the purposes of Policy 4(a)(iii). But here Respondent undeniably knew of
Complainant’s rights in the
Respondent’s lack of concern for the rights of Complaint at that time it originally registered the disputed domain name is inferred from Respondent’s recent conduct. Furthermore, there is no evidence or even an allegation that at the time the disputed domain name was registered, that Respondent was not predisposed to act in the very manner it eventually did regarding its <americanway.com> website some years later.
Policy ¶4(b) states that indicia of a respondent’s bad faith is “without limitation.” Although not particularly enumerated in the Policy, the Panel finds that Respondent’s lack of candor in its Response is additional evidence of bad faith registration and use. Respondent claims to have trademarked THE AMERICAN WAY, but fails to reveal that the Trademark Office records show that the registration was owned by The Pony Venture Project. The Respondent also fails to note that the Registration was cancelled by the Trademark Office as a result of the owner failing to submit a declaration and supporting documentation evidencing that the alleged trademark was still in use. Additionally, Respondent does not supplement the record with an Additional Submission or otherwise explain or challenge Complainant’s evidence regarding THE AMERCIAN WAY. Respondent thereby tacitly admits to Complainant’s claims regarding THE AMERICAN WAY. Notably, by not disclosing the full state of affairs in light of the Trademark Office’s unchallenged records and Complainant’s Additional Submission, Respondent attempts to mislead the Panel, further evidencing bad faith.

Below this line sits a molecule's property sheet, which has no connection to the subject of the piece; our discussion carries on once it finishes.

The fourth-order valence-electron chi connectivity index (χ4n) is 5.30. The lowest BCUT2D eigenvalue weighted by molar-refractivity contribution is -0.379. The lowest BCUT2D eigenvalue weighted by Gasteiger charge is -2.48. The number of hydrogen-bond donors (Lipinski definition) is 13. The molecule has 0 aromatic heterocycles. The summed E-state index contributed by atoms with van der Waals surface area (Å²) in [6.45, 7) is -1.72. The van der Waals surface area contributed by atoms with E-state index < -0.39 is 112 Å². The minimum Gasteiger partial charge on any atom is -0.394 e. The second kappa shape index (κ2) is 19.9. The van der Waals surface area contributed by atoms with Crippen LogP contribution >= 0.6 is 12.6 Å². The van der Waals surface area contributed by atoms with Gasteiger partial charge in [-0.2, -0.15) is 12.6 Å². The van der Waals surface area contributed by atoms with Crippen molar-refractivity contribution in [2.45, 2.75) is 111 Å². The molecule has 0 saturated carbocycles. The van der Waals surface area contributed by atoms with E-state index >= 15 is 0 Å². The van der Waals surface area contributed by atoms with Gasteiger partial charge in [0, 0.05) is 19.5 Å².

Finally, Respondent’s concealment of material facts as discussed above impeaches Respondent’s other claims.
Given the forgoing, the Panel finds that Respondent registered and used <americanway.com> in bad faith.
Having established all three elements required under the ICANN Policy, the Panel concludes that relief shall be GRANTED.
Accordingly, it is Ordered that the <americanway.com> domain name be TRANSFERRED from Respondent to Complainant.
Paul M. DeCicco, Panelist
Dated: July 27, 2010